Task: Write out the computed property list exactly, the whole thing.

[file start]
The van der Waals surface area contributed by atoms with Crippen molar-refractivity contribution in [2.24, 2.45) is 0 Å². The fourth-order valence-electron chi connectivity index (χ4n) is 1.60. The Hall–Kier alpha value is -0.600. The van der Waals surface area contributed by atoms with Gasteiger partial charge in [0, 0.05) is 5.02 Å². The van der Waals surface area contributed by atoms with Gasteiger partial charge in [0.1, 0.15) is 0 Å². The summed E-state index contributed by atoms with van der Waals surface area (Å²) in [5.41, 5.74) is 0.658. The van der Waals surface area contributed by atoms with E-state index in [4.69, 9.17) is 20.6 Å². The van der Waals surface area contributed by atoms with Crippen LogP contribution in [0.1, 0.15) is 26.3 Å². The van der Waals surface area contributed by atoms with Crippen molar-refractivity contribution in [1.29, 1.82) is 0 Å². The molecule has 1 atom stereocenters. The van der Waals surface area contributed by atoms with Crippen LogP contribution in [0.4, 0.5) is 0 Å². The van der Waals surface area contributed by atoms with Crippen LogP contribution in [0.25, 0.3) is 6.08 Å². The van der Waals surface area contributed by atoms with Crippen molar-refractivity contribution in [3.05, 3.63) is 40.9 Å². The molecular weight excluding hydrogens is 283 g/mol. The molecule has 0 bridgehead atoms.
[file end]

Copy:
The van der Waals surface area contributed by atoms with Crippen molar-refractivity contribution in [2.24, 2.45) is 0 Å². The fourth-order valence-electron chi connectivity index (χ4n) is 1.60. The Hall–Kier alpha value is -0.600. The van der Waals surface area contributed by atoms with Gasteiger partial charge in [0, 0.05) is 5.02 Å². The van der Waals surface area contributed by atoms with Gasteiger partial charge in [0.1, 0.15) is 0 Å². The summed E-state index contributed by atoms with van der Waals surface area (Å²) in [5.41, 5.74) is 0.658. The van der Waals surface area contributed by atoms with E-state index in [4.69, 9.17) is 20.6 Å². The van der Waals surface area contributed by atoms with Crippen LogP contribution in [0.1, 0.15) is 26.3 Å². The van der Waals surface area contributed by atoms with Crippen molar-refractivity contribution in [1.29, 1.82) is 0 Å². The molecule has 1 atom stereocenters. The van der Waals surface area contributed by atoms with Crippen LogP contribution in [0.4, 0.5) is 0 Å². The van der Waals surface area contributed by atoms with Crippen LogP contribution in [0.25, 0.3) is 6.08 Å². The van der Waals surface area contributed by atoms with Crippen molar-refractivity contribution in [3.05, 3.63) is 40.9 Å². The molecular weight excluding hydrogens is 283 g/mol. The molecule has 0 bridgehead atoms.